Good customer service should bea “given” in your optometry practice.To be truly successful, you need to go above and beyond your customers’ service expectations.
Despite many people in the corporate world suggesting that service is a critical success factor, it is, in fact, no more than an entitlement to customers.
Service is simply the process that customers expect and experience while spending their money with a business… or while they are thinking about doing so. Put another way, service is built into the price of goods and services, otherwise we would have to charge customers for being pleasant and courteous.
Attending to and Achieving forService can only be seen to be very important to customers if it is delivered in two related parts: ‘attending to’ and ‘achieving for’.
… service is built into the price of goods and services, otherwise we would have to charge customers for being pleasant and courteous
The business community at large has made a mess of this commitment, preferring to use the term ‘up-selling’ to describe efforts made to achieve for customers… although, in reality, most see such efforts as being ‘for the practice’ rather than for the customer.
Would customers perceive that ‘up-selling’ is something to look forward to when shopping or dealing with suppliers? Of course not: it sounds more like a confrontation than a contribution.
Do team members in an optometry practice think of the term ‘up-selling’ in a positive light? Again, definitely not. The ‘tactic’ conjures up the need to apply unwelcome pressure to customers so as to reach revenue goals.
‘Up-selling’, then, as a phrase and as an activity, has become a burden to business, and while I am sure that no one meant for the term to be seen in a negative light…it is!
To make matters worse, ‘up-selling’ is presented as a serious business disconnection, in that it is seen as
being separate to service, representing pressure instead of pleasure.
Finally, ‘up-selling’ is a form of action taken by sales staff only ‘occasionally’, when they ‘remember’
to ‘do it’, and when management reminds them that poor revenue results demand that they ‘do it’.
I have been in sales all of my working life and the term ‘up-selling’ has always turned me off, not on. Plus, it is one of those unfortunate concepts that suggests that selling is much less than a professional pursuit. Enough said. So let’s take a look at ‘up-serving’, both as a serious opportunity for customers and the businesses that ‘serve’ them.
Two Stage Process
Selling must be seen as a part of customer service, and not apart from customer service. To ‘up-serve’ means to always deliver an area of service to customers that they did not ask for or expect…but which they need and are fully entitled to receive.
The first stage of service concerns ‘listening and attending to the customer’ and the second stage involves ‘leading and achieving for the customer’.
If you think of the challenge in the retail sense, serving and up-serving would mean the difference between what a customer wanted on arrival, and what they left with on departure. And by the way, it is not possible to ‘up-serve’ if the initial phase of service is perceived by the customer to be poor… because if we can’t be trusted to perform well at the first stage of service, then there is no hope of helping at the more personal up-serving stage. Put another way, at the first service step the customer buys you; at the second step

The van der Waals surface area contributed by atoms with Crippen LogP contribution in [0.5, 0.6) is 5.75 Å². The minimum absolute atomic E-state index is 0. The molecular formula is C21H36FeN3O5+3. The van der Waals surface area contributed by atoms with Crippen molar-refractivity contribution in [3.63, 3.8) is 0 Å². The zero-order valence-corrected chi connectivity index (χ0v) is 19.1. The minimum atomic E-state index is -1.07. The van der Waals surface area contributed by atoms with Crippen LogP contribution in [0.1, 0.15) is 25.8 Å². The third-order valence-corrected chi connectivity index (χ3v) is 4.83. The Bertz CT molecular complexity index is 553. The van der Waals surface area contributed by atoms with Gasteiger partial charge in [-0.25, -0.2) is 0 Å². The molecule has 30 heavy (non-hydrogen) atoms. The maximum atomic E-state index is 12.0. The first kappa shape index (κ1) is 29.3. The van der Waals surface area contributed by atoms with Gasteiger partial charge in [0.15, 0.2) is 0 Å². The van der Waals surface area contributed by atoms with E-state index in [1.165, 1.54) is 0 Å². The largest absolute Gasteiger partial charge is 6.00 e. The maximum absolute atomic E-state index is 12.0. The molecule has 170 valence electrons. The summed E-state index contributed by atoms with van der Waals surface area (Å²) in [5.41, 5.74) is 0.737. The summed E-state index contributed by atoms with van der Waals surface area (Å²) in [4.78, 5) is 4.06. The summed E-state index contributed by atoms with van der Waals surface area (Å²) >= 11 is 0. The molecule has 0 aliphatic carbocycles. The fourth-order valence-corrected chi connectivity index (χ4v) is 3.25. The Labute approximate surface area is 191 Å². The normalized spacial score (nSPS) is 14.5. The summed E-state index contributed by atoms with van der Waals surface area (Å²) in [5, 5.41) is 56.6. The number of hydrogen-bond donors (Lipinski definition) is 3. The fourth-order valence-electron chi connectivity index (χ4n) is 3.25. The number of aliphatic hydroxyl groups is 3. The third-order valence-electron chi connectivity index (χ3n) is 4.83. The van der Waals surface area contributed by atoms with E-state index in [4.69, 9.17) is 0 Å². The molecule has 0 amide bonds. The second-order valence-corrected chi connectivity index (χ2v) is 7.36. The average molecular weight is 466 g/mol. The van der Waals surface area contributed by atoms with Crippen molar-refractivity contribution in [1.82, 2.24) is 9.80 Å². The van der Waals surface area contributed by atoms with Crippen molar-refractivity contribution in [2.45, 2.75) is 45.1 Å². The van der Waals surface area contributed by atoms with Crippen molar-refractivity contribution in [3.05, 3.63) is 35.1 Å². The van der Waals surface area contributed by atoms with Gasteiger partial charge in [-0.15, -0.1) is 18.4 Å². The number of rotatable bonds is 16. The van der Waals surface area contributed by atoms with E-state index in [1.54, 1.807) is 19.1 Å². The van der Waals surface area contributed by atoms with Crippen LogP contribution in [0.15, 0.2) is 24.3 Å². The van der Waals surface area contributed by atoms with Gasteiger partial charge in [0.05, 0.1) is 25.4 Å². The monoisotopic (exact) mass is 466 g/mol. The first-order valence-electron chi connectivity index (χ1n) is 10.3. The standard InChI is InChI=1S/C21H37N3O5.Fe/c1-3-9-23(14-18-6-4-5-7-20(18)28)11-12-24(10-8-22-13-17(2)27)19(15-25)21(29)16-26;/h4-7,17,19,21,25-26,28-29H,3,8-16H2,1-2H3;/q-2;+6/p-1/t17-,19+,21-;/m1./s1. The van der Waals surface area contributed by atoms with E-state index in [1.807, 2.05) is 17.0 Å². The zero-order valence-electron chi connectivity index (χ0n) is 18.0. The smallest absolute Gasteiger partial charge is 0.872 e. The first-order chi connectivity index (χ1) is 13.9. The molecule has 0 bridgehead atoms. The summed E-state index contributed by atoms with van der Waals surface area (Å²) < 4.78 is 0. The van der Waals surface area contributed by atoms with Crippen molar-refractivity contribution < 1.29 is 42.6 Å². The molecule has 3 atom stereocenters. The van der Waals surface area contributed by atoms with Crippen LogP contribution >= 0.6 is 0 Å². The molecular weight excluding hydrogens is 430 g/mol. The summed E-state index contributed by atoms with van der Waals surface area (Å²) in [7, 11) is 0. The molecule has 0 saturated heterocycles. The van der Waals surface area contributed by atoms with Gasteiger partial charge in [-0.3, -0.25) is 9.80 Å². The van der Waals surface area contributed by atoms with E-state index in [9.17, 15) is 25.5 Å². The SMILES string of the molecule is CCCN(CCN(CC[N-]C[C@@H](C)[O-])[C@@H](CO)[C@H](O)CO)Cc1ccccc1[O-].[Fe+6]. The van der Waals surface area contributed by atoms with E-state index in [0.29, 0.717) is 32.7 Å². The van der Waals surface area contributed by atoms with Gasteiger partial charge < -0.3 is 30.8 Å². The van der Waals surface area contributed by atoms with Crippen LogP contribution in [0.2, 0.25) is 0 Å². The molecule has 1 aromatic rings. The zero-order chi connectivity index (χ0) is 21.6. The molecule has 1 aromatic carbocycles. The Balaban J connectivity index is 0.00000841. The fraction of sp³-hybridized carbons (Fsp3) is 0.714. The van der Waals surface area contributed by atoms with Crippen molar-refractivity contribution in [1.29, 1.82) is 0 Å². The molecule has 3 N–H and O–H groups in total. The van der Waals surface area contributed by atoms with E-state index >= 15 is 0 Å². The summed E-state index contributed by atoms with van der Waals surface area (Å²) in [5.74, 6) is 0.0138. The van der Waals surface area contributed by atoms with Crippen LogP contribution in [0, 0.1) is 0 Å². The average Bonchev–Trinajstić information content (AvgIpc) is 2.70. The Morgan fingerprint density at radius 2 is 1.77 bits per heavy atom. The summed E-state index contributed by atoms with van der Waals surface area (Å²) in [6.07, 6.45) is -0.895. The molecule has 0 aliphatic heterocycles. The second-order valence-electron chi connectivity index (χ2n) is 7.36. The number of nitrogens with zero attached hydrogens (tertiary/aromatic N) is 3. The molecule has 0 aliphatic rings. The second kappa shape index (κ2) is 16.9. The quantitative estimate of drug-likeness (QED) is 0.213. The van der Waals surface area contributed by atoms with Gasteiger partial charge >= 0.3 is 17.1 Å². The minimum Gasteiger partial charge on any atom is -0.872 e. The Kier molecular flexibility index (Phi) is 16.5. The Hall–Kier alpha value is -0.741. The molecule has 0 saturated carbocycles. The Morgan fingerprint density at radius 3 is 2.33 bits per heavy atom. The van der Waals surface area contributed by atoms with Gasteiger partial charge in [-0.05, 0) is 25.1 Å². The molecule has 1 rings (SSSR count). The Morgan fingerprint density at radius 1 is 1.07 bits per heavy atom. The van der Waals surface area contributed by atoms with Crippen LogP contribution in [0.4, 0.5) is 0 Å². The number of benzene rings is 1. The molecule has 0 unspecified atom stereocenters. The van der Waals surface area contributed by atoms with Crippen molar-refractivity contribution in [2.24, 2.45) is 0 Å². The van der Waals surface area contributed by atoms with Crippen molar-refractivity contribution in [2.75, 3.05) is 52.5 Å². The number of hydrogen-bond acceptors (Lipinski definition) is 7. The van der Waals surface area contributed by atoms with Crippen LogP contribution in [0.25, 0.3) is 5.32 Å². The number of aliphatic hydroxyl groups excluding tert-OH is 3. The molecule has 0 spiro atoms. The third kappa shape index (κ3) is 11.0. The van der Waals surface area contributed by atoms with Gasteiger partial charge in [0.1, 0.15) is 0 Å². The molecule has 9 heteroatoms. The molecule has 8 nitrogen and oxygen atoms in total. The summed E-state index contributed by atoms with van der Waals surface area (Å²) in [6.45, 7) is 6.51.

they buy a solution.
While it is obvious that an optometrist does not have to explain the nature of their work to patients, I believe that the staff members who serve customers in the retail area of the practice should do so. This can be done by saying something along the lines of: ‘My job is in two parts; the first is to listen to what you have in mind, and the second is to ensure that you know what we feel is the best solution for you.’
Having made this brief statement, retail staff can get on with performing their true service role… in both areas of contribution. If this is not done, then the practice runs the risk of engaging only in ‘distribution of optical products’, and not in the secondary and critical role of ‘contributing advice’. Distribution minus contribution means that customers will show more interest in price than in their own personal eye care.
The way in which staff can move into the higher ‘up-serving’ role is to ask questions that will enable them to better understand the ‘external needs of the person’. This simply reminds us that although we use the term ‘customers’, all customers are, in fact, people and they live their lives away from the practice… and so the [brief] questioning process should highlight their needs ‘at home’ and ‘at work’.
Advice can then be given that is relevant and valuable to the person’s active life. It is worth remembering that customers will rarely if ever explain their ‘personal needs’ in active life, primarily because they are completely unaware of what those needs are!
‘Up-serving’ is not simply about words; it concerns a serious responsibility to conduct the business of an optometry practice in a professional, commercial and successful manner so that customers will experience your complete service to be acceptable, helpful and enjoyable.
John Lees is a speaker, trainer and consultant, specialising in sales & marketing, and he is the author of 11 books on business development. See the range of John Lees services and books, CDs
and DVDs at www.johnlees.com.au